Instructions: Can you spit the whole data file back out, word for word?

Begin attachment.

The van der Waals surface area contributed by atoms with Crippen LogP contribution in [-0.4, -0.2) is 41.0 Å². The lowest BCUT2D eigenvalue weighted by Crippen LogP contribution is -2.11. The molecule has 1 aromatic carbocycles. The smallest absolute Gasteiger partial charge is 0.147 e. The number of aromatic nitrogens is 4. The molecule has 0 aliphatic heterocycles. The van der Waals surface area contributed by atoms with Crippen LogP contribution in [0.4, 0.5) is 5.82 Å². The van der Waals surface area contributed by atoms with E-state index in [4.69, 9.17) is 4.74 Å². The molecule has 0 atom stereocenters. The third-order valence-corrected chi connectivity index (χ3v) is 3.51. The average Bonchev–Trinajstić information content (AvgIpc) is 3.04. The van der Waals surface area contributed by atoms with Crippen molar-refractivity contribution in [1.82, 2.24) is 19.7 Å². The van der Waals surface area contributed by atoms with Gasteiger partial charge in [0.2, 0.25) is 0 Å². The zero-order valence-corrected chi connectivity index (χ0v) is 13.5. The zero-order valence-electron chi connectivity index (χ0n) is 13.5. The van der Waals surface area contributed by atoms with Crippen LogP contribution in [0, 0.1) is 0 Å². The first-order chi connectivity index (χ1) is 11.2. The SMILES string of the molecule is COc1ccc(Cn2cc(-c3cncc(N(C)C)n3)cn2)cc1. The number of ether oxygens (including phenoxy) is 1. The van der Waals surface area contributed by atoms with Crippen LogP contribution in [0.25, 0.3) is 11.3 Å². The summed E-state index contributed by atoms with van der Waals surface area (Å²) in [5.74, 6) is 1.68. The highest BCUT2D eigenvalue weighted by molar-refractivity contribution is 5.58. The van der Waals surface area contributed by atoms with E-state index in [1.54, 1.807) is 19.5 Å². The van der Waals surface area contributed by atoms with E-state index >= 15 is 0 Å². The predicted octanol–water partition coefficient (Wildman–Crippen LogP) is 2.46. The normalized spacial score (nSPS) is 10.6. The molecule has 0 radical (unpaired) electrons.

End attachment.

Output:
The van der Waals surface area contributed by atoms with Crippen LogP contribution in [-0.4, -0.2) is 41.0 Å². The lowest BCUT2D eigenvalue weighted by Crippen LogP contribution is -2.11. The molecule has 1 aromatic carbocycles. The smallest absolute Gasteiger partial charge is 0.147 e. The number of aromatic nitrogens is 4. The molecule has 0 aliphatic heterocycles. The van der Waals surface area contributed by atoms with Crippen LogP contribution in [0.4, 0.5) is 5.82 Å². The van der Waals surface area contributed by atoms with E-state index in [4.69, 9.17) is 4.74 Å². The molecule has 0 atom stereocenters. The third-order valence-corrected chi connectivity index (χ3v) is 3.51. The average Bonchev–Trinajstić information content (AvgIpc) is 3.04. The van der Waals surface area contributed by atoms with Crippen molar-refractivity contribution in [1.82, 2.24) is 19.7 Å². The van der Waals surface area contributed by atoms with Gasteiger partial charge in [0.2, 0.25) is 0 Å². The zero-order valence-corrected chi connectivity index (χ0v) is 13.5. The zero-order valence-electron chi connectivity index (χ0n) is 13.5. The van der Waals surface area contributed by atoms with Crippen LogP contribution in [0, 0.1) is 0 Å². The first-order chi connectivity index (χ1) is 11.2. The SMILES string of the molecule is COc1ccc(Cn2cc(-c3cncc(N(C)C)n3)cn2)cc1. The number of ether oxygens (including phenoxy) is 1. The van der Waals surface area contributed by atoms with Crippen LogP contribution in [0.25, 0.3) is 11.3 Å². The summed E-state index contributed by atoms with van der Waals surface area (Å²) in [5.74, 6) is 1.68. The highest BCUT2D eigenvalue weighted by molar-refractivity contribution is 5.58. The van der Waals surface area contributed by atoms with E-state index in [1.54, 1.807) is 19.5 Å². The van der Waals surface area contributed by atoms with E-state index >= 15 is 0 Å². The predicted octanol–water partition coefficient (Wildman–Crippen LogP) is 2.46. The normalized spacial score (nSPS) is 10.6. The molecule has 0 radical (unpaired) electrons.